Thank you for your interest in our company. Though your resume was impressive, we have decided to consider other applicants further. I apologize for the disappointing news, best of luck in your job search.
After reading an email like the one above, a flurry of emotions begin to take hold. Overwhelming disappointment, crippling self-doubt, and a fear of eternal unemployment begin to manifest when reading rejection after rejection. College students and recent graduates, who were once eager to take on the business world, receive these emails and are quickly knocked down into the dark hollows of reality and exclusion.
College students spend four years participating in activities, workshops, volunteer events, and clubs among the countless hours of class and homework to simply be told that, outside of internship experiences, any extracurriculars hold little to no bearing on what the business is actually looking for in a candidate. Internship experience is often heavily tied to your major; CNN reported the following about various college majors and levels of success found through employment rates as well as wage:
Graduates who majored in agriculture, construction or nursing are dominating the job market. Their unemployment rates are 2% or lower — less than half the national average of 5%. Recent grads with nursing degrees make about $48,000 a year. Fine arts graduates struggle a lot — their starting salaries are on the lower side of the spectrum of new graduates: $29,000 a year, 7.6% are without a job and 62.3% end up taking lower paying jobs that don’t require a college degree.
This may seem daunting, but I am here to help! As an English major, I was told time and time again that I would never find a job – we all know the English major jokes, like McSweeney’s, Things to do with your English Degree, but in reality, it doesn’t matter what degree you have or even how hard you work – what matters is how smart you work or at least how smart you say you worked on your resume. The key is phrasing and confidence. So let’s start on how to even get through the countless job boards in order to gain the attention of a potential employer.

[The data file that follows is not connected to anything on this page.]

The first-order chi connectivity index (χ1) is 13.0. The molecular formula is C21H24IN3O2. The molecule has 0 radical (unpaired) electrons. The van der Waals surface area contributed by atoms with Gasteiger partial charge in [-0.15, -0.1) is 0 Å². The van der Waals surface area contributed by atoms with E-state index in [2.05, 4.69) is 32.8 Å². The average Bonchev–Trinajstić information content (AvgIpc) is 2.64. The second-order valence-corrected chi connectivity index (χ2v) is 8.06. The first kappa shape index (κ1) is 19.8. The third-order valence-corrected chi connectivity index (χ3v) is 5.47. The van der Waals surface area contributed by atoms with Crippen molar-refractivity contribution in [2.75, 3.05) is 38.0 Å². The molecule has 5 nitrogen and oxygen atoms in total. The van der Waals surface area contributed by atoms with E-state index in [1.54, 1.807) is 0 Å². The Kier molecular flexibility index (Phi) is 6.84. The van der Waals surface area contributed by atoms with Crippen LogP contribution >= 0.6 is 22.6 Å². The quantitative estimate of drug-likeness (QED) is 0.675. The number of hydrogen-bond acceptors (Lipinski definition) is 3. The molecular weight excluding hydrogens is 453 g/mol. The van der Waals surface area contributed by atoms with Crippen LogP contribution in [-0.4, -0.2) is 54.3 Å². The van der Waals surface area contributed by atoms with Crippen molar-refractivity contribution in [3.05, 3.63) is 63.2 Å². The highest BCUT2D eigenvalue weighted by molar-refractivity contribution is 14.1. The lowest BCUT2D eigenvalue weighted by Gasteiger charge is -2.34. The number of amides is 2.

Where to Look
Indeed, Monster, CareerBuilder, and here in Indianapolis–the Charitable Advisors nonprofit job board—are just a few of the many job boards that you, a potential applicant, can look through to find a position nearly anywhere in the world. Some of my tips are to really look at the descriptions before you just click “Apply” all willy-nilly. After all, you don’t want to receive emails and phone calls from employers in which you’re not actually interested…it’s a waste of everyone’s time, yours included.
When looking at the postings, there should be some key takeaways and red flags. With each post and potential application you should make a mental pros/cons list. As an example, let’s look at the three listings:
1st Post – Freelance Social Media Coordinator:
Pro: “Posted five hours ago” – ensures that you’ll be one of the first applicants
Con: “Dates: October 31st-January 22nd*” – no potential to work more than 3 months
2nd Post – Freelance Writer
Pro: “Sponsored by Work Market” – since the company is sponsoring their own work, it is likely that they are well known and can provide a position that is exactly what you are looking for (in the freelance world)
Con: “Sponsored by Work Market” – oftentimes when a job listing is sponsored, it either has been dormant or it is done through a recruiting agency (which isn’t always a bad thing, it’s all about your personal preference) and Work Market is a site that requires payment for specific applications
3rd Post – Sales Specialist – PT Freelance
Pro: “Part-Time Sales” – as long as you enjoy sales positions, this is guaranteed to not have a predetermined end date